How can this concept of the army expand beyond the Social Media world? Your website helps to bridge the gap. It’s your fortress, if you will. Anything you do, whether it’s a print ad or a Facebook page, should drive traffic to your website, and everything should reiterate the key messages that you have breathed into your hub. From there, consider everything you do a solider, just like people can be soldiers online. Your ads, your email campaigns, your direct mail pieces, your booth graphics — they should do exactly what your Social Media army does. They should represent you exactly the way you want to be represented. They should be able to stand in for you when you can’t be there. They should be your handshake, your introduction. They should be your first impression.
I like you. Now what?
Considering what your first impression will be across all of your marketing channels is not the end of the story. All of your soldiers should allow people who are meeting you to get to know you better. In marketing terms, this means that a person new to your company who likes your first impression should find it easy to learn more about you. A prospect should find it easy to reach your sales force. A lead should be nurtured and get to know on a more personal level. Even though this extends beyond a consideration of the first impression, it does not extend beyond what you need to account for when planning your first impression. Why? Because just as you only get one chance to make a first impression, it only takes one mistake to ruin a good first impression.
Take, for example, the scenario I talked about a few months ago (I’m sure you remember but I’ll remind you anyway). I received an email from a trusted source that promoted a white paper from a second source. Since the trusted source had made such a good impression on me, I opted to download the other source’s white paper. I read it. I liked it. I promoted it via Twitter. The first impression had been very good. But then I started getting 1-2 emails every day from the second source, and the emails were very “sell-oriented” rather than educational. This left a very bad taste in my mouth. I felt that I had opted in to spam and that both sources had misled me to an extent. I have since not downloaded anything from either source. First impression was ruined.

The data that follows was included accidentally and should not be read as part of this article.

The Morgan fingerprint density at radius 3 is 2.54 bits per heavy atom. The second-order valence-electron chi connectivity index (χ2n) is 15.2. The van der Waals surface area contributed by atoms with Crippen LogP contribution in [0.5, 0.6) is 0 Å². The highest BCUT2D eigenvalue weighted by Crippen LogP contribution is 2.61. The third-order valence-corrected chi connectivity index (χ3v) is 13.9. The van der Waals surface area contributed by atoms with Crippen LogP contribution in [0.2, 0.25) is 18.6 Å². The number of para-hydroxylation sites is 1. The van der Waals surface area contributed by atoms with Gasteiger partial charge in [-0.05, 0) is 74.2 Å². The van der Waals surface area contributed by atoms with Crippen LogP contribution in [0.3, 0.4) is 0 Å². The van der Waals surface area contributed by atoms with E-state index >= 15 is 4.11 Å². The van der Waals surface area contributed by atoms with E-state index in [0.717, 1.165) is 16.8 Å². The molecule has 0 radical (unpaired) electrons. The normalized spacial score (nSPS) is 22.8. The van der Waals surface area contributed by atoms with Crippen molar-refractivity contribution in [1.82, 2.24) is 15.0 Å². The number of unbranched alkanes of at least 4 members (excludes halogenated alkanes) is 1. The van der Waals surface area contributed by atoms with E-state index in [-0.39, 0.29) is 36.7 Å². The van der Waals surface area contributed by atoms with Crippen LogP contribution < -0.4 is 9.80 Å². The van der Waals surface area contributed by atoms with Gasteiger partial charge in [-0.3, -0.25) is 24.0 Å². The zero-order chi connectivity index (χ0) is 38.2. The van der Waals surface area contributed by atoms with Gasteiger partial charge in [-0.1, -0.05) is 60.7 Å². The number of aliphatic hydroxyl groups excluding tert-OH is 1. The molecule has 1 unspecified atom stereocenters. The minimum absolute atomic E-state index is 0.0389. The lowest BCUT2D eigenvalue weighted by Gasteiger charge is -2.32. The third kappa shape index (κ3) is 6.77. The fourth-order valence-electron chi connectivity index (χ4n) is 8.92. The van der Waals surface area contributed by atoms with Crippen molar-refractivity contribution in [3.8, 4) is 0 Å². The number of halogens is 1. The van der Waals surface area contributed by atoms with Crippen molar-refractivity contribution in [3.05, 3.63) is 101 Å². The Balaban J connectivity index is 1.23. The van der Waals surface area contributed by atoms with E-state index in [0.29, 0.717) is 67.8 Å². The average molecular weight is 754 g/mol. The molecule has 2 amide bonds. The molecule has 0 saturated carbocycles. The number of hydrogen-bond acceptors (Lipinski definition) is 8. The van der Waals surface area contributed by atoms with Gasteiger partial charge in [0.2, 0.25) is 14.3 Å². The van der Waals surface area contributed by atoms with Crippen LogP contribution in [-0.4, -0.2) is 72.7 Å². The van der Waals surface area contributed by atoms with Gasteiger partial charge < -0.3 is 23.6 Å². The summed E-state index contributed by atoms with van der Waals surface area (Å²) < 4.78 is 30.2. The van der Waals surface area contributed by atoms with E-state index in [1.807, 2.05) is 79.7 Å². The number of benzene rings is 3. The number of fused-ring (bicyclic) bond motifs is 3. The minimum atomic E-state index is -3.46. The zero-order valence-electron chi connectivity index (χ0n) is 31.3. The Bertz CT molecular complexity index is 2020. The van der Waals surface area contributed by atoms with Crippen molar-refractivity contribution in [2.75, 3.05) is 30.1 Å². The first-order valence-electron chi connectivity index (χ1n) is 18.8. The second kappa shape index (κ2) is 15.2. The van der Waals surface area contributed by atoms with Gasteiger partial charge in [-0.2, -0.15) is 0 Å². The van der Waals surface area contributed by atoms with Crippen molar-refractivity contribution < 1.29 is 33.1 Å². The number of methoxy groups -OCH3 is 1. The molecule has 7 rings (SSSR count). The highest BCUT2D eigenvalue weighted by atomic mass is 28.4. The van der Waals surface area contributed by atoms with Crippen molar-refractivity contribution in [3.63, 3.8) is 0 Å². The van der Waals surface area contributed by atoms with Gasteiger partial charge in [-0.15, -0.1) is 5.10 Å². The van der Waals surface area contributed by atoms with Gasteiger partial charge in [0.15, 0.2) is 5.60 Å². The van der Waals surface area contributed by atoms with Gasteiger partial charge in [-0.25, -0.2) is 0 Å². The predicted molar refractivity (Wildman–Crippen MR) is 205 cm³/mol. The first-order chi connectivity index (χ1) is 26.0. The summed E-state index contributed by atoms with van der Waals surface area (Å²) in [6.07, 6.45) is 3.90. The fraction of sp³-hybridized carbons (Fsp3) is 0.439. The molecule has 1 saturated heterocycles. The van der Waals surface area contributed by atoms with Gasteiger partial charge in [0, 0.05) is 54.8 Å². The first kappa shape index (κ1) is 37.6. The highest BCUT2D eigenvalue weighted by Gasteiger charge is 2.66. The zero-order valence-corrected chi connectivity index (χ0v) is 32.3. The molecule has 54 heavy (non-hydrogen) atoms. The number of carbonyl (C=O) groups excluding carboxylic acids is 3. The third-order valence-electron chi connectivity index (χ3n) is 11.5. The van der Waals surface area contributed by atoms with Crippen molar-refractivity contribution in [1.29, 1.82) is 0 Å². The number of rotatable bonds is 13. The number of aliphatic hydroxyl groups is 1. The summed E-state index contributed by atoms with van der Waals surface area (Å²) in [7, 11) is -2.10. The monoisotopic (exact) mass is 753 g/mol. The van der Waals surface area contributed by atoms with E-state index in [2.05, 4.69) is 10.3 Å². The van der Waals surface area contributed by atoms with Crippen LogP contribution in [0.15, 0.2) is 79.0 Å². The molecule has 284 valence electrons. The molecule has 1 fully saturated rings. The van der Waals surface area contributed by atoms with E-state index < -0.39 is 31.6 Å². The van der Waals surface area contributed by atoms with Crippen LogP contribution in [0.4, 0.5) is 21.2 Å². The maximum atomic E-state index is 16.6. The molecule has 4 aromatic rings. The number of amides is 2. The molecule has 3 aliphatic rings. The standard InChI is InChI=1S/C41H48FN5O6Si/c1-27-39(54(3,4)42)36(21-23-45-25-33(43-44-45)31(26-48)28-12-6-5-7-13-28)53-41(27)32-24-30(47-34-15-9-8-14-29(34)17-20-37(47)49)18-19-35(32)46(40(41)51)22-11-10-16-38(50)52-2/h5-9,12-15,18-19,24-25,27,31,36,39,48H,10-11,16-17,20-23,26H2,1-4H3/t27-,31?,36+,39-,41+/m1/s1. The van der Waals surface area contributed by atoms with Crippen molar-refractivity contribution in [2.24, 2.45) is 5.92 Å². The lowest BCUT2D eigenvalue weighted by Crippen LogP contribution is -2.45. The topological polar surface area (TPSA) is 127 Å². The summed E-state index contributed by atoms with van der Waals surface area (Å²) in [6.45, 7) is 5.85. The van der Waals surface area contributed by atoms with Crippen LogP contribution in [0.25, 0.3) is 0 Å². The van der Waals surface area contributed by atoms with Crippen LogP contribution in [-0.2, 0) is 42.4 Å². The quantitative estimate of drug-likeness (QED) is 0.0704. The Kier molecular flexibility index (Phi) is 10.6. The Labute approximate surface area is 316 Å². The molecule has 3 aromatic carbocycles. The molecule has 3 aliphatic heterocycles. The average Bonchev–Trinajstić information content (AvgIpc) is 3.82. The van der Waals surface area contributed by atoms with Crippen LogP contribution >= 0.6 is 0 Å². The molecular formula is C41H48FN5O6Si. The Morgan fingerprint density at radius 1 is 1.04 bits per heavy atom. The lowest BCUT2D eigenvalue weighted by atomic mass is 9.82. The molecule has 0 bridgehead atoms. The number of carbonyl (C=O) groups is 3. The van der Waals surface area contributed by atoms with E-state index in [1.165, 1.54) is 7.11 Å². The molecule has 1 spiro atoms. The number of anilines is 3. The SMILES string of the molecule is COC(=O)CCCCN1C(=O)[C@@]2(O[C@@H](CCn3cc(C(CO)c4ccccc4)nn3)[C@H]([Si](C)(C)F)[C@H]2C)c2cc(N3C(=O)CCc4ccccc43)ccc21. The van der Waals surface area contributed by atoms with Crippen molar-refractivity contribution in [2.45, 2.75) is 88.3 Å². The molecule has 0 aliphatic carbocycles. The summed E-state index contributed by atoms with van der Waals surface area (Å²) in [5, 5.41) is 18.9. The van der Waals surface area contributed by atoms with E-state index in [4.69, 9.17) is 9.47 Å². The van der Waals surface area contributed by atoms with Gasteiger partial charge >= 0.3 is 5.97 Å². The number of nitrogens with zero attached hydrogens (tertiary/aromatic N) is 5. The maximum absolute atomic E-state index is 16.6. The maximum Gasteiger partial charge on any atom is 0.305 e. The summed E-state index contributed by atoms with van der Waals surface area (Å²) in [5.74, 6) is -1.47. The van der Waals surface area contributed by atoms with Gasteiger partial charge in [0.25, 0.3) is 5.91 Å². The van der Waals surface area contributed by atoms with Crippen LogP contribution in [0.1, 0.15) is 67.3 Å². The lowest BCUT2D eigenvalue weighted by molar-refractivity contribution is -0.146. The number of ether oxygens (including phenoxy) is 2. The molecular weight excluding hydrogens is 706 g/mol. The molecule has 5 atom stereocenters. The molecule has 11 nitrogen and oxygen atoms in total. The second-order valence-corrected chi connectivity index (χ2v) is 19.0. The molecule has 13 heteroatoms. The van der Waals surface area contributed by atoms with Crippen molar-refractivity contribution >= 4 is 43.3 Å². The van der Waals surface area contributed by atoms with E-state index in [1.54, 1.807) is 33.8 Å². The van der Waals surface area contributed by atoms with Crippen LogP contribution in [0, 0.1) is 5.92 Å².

The nurturing of a good first impression is a delicate balance that needs to be planned carefully. Your ultimate goal, of course, is to make a sale, and your prospects and customers should find that transparently obvious. Even so, you do not want to move too swiftly from an educational approach to a BUY NOW!!” approach. Not only can you ruin your good first impression, but you could also find that a potential soldier in your army has also been turned away.
Are you wearing a black shirt yet?
In that old shampoo commercial, it seemed like part of making a good first impression was wearing a black shirt, preferably without snowy dandruff decorating each shoulder.
In marketing, appearance is important, but it isn’t everything. Are you analyzing every step in your marketing campaign from the perspective of an existing customer as well as someone who might be seeing you for the first time? What do you need to change so that your marketing makes sense to your entire army and everyone they may encounter?
1st Image by Bo Hansen. http://www.sxc.hu/profile/filax
2nd Image by Billy Alexander. http://www.sxc.hu/profile/ba1969
3rd Image by conna lee. http://www.sxc.hu/profile/connalee